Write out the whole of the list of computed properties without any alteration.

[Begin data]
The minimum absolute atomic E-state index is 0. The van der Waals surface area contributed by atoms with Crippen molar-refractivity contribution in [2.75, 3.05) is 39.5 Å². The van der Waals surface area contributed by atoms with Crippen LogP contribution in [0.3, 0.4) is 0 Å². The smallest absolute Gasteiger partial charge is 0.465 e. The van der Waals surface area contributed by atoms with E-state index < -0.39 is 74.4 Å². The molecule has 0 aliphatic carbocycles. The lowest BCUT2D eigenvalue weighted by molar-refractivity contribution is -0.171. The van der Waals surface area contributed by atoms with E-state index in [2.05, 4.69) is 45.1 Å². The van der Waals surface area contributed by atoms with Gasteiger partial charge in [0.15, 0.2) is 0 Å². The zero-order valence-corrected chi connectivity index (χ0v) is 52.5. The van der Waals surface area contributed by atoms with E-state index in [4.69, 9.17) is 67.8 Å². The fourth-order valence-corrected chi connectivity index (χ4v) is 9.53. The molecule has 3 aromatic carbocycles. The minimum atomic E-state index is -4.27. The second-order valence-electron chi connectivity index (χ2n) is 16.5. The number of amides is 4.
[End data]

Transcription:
The minimum absolute atomic E-state index is 0. The van der Waals surface area contributed by atoms with Crippen molar-refractivity contribution in [2.75, 3.05) is 39.5 Å². The van der Waals surface area contributed by atoms with Crippen LogP contribution in [0.3, 0.4) is 0 Å². The smallest absolute Gasteiger partial charge is 0.465 e. The van der Waals surface area contributed by atoms with E-state index < -0.39 is 74.4 Å². The molecule has 0 aliphatic carbocycles. The lowest BCUT2D eigenvalue weighted by molar-refractivity contribution is -0.171. The van der Waals surface area contributed by atoms with E-state index in [2.05, 4.69) is 45.1 Å². The van der Waals surface area contributed by atoms with Gasteiger partial charge in [0.15, 0.2) is 0 Å². The zero-order valence-corrected chi connectivity index (χ0v) is 52.5. The van der Waals surface area contributed by atoms with E-state index in [4.69, 9.17) is 67.8 Å². The fourth-order valence-corrected chi connectivity index (χ4v) is 9.53. The molecule has 3 aromatic carbocycles. The minimum atomic E-state index is -4.27. The second-order valence-electron chi connectivity index (χ2n) is 16.5. The number of amides is 4.